This morning I spent an enjoyable few hours ranging through an area of ancient woodland northeast of Lyndhurst. I was relieved to find that the largest Beech tree that I’ve found to date in this wood, a pollard with a 5.6 m girth, had survived the recent storms intact. However, another nearby pollard of 5.2 m girth had lost its largest limb, and I took a couple of images showing how this has further contributed to the opening up of a small clearing. Note the (presumed) Southern Bracket fungus on the second image below, that is now vertical rather than horizontal!
Despite the mostly overcast and breezy conditions it was a mild morning, aided by sporadic weak sunshine filtering through the clouds. Hawfinches and Firecrests sang enthusiastically, and the warmth encouraged a few insects to emerge from their slumbers - I recorded my first Woodland Dor Beetle (pic below) and Common Pond Skaters of the year, although the hoped-for Brimstone didn’t appear.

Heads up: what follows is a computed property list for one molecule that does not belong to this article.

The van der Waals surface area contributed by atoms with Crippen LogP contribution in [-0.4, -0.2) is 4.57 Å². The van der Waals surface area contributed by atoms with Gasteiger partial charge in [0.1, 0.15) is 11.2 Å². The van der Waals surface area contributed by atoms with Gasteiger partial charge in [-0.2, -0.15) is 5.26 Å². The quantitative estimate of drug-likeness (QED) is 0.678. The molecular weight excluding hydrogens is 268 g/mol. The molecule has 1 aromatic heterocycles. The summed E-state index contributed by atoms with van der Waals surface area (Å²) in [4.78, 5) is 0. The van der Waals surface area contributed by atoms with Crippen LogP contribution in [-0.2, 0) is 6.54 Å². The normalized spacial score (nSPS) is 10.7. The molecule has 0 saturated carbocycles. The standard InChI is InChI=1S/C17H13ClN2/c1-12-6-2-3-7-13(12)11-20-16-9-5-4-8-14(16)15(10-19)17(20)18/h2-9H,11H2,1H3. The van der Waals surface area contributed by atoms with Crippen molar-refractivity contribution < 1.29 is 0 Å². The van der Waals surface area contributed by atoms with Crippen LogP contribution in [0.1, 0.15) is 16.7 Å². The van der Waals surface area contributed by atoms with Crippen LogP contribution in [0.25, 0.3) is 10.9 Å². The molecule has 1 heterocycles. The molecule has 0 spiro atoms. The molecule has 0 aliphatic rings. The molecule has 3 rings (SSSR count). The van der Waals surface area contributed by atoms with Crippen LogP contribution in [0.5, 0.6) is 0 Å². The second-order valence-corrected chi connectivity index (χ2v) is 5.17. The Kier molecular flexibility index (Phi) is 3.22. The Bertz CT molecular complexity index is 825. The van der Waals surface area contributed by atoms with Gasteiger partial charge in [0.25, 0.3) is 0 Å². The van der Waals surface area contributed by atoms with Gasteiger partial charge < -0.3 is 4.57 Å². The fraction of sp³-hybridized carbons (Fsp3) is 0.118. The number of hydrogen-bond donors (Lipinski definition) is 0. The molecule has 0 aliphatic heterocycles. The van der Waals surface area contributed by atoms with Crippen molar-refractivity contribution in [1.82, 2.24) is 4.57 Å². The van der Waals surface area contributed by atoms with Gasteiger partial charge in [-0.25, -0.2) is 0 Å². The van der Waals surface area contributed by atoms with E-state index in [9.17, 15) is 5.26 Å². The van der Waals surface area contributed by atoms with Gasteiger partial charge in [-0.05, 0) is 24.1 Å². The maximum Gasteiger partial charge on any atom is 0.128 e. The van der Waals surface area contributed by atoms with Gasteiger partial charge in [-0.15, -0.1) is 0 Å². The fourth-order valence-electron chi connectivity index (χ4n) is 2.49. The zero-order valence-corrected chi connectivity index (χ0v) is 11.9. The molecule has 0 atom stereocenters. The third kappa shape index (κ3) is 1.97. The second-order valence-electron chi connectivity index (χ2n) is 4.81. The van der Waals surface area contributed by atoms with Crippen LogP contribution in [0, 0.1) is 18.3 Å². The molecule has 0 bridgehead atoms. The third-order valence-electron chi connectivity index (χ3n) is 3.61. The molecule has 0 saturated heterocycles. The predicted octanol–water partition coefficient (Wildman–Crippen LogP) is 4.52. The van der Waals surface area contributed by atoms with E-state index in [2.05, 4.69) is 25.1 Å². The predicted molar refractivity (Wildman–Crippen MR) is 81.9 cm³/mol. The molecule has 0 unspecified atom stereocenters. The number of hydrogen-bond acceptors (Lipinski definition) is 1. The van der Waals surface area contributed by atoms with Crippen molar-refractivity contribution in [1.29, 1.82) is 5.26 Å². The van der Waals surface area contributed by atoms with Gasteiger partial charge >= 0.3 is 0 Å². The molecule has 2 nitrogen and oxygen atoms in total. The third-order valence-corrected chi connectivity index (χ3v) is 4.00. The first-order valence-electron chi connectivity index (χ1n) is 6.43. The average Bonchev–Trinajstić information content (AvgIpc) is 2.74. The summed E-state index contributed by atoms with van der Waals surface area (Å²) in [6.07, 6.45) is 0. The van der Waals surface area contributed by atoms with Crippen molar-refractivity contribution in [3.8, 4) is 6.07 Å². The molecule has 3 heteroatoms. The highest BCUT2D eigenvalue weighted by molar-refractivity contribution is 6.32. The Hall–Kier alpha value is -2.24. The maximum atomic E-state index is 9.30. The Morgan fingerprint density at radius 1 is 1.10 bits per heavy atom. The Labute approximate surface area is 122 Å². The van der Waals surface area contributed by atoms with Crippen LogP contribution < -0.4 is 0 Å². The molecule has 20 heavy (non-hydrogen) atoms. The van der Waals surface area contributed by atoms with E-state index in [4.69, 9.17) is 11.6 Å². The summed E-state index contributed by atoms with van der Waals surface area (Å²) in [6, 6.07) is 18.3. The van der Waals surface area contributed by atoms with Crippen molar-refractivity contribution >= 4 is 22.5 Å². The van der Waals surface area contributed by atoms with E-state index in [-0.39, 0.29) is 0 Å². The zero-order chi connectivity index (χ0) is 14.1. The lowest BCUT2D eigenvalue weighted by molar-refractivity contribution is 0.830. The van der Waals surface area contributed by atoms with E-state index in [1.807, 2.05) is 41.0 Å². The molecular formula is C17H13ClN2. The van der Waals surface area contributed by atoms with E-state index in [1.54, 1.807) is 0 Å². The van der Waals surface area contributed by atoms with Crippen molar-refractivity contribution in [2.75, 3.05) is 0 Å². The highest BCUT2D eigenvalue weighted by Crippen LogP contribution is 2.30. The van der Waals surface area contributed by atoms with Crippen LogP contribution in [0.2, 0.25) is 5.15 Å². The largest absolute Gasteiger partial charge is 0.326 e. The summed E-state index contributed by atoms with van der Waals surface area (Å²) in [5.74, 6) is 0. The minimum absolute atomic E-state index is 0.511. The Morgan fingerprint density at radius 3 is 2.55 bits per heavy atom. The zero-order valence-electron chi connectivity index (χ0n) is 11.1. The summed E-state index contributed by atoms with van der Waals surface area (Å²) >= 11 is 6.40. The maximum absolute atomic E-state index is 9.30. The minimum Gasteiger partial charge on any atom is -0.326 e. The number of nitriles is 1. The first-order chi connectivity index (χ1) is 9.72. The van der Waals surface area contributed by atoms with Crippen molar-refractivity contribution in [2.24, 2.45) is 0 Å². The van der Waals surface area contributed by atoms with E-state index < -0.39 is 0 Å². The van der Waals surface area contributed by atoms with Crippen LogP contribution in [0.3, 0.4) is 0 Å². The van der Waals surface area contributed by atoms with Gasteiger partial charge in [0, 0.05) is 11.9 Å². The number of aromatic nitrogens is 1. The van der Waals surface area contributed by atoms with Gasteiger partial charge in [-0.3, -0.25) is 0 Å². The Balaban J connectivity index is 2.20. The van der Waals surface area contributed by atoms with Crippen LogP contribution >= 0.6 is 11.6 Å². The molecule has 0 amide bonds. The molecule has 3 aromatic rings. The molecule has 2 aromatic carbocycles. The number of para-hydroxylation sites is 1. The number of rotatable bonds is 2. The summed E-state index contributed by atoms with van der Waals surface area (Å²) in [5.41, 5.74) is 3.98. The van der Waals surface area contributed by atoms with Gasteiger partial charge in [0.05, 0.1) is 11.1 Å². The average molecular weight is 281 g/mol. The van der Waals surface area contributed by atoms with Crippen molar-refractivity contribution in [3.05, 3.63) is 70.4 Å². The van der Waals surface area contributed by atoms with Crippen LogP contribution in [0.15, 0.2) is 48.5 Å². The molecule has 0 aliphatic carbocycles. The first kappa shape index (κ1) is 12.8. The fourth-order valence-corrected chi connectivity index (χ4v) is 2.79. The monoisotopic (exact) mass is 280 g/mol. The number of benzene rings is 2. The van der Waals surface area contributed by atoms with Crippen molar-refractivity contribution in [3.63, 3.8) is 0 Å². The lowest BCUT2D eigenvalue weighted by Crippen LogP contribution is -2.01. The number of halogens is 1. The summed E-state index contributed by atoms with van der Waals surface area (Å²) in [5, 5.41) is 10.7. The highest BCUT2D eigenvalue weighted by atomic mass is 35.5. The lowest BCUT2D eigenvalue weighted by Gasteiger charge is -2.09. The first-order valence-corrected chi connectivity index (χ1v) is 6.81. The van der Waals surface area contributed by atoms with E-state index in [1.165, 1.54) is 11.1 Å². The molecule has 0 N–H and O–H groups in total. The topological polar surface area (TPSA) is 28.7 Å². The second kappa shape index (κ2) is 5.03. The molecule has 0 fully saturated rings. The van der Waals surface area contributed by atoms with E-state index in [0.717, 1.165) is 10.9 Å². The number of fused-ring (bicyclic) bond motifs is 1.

As I moved through a familiar part of the wood, I thought I’d check on a site where last autumn I found the nationally rare Pink Bracket fungus (Aurantiporus alborubescens). Sure enough, it was still there and looking surprisingly intact five months on, as shown in the ‘before-and-after’ shots below.
Similarly, I found these Common Puffballs standing erect (and still emitting spores when prodded), just where I found them last October, even though the adjacent lichen-encrusted branch has snapped off! Presumably the mild and damp winter is delaying the disintegration of these fungi.
A few other images from the last couple of days in my local (Woodlands) area are below:
Bank Vole, attempting to pull a 'peeled' acorn into its burrow
Bank Vole, nibbling on leaves of Navelwort
Butchers Broom flowers
Chocolate Mining Bee
Lichen Running Spider, a nationally scarce species
Dog-lichen (Peltigera horizontalis) on a fallen branch